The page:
By Francis Etuko, Abuja.
The Leader of the House of Representatives, Femi Gbajabiamila, has said that protecting the interest of citizens in and outside the shores of the country is not the exclusive preserve of the Executive alone.
Speaking during an interaction with media men in Abuja as a prelude to leading a five-man legislative team to South Africa, where the House team hopes to, amongst other things, interact with the South African parliament, Hon. Gbajabiamila said ‘‘Foreign Diplomacy and constructive engagement of foreign officials in modern day and constitutional democracy is no longer the exclusive preserve of the Executive’’.
He said ‘‘Diplomacy and engagement of foreign countries especially when it involves the security of a country’s citizen has become extensive and non-traditional to the extent that some countries even use private citizens or former Presidents for engagement’’
Underscoring the importance of the parliament engaging productively with partners abroad to protect the welfare and interest of citizens living in countries where they have gone to seek ‘greener pastures’ the House Leader stated:
‘‘Surely the attack on Nigerians on foreign soil must be addressed frontally using every ammunition available in government’s arsenal including elected representatives. The moral and psychological uplift this would give to our citizens abroad and the comfort in the knowledge that they have not been abandoned by their representatives cannot be quantified’’.
‘‘There is in a representative democracy such as ours such a thing as parliamentary or legislative diplomacy and not all international discussions are government to government or G to G, the Nigerian Constitution which we all swore to defend, uphold and protect declares that the primary purpose of government is the security and welfare of the citizens. It does not limit this to citizens only if they reside in Nigeria but citizens wherever they may be found. The same constitution gives the legislative arm of government oversight functions’’
Gbajabiamila who cited instances where influential parliamentarians have embarked upon similar oversight visits outside the shores of their country, was quick to educate Nigerians that such visits apart from underscoring the importance lawmakers attach to the well-being of citizens abroad, also sends a strong signal to foreign envoys how important foreign nationals are in their own country.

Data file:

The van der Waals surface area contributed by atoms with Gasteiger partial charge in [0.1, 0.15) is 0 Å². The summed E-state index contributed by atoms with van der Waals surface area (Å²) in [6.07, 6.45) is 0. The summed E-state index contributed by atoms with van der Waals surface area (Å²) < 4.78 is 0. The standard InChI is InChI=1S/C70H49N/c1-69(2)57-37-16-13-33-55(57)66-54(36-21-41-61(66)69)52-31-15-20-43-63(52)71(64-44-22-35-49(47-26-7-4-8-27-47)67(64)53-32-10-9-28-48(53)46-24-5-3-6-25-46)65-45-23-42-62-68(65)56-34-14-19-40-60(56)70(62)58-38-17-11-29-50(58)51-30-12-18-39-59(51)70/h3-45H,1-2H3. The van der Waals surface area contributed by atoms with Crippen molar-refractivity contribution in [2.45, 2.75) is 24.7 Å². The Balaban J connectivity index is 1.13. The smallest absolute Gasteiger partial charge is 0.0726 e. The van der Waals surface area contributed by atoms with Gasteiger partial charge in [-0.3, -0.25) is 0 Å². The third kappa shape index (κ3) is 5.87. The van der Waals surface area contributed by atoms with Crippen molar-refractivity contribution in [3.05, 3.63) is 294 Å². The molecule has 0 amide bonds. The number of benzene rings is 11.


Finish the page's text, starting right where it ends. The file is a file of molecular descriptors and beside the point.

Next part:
‘‘Indeed we are all aware of the congressional foreign oversight led by Representative Jason Chaffez to Benghazi/Libya on the murder of the then US Ambassador Christopher Stephens. Even more recently in defending his notorious contact with the Russian Ambassador, the Attorney General of the US who was then a senator claimed as his defense that his communication was in his capacity as a US senator which was normal’’
He was emphatic in echoing the sense of responsibility it bestows on any responsible lawmaking body to hold in very high esteem the safety of citizens, especially those living abroad
‘‘The House believes that it would be almost an irresponsible act or omission for any Parliament or Legislative body confronted with an issue such as this not to take proactive steps in addressing the issue’’
However, the visit which is expected to last for five days will provide the House of Representatives the opportunity to:
– Meet with the South African (SA) Parliament to discuss the possibility of both countries enacting hate crime laws. This according to Hon. Gbajabiamila cover crimes committed based on nationality.
– Engage the SA Parliament and other authorities on areas of mutual benefit and how much both countries could lose from xenophobia and possible retaliatory actions or severing of diplomatic ties.
– Advance and hopefully get a commitment on the need for payment of compensation for the victims of the last attack.
– Hopefully meet with Nigerians who reside in South Africa and assure them of government’s intervention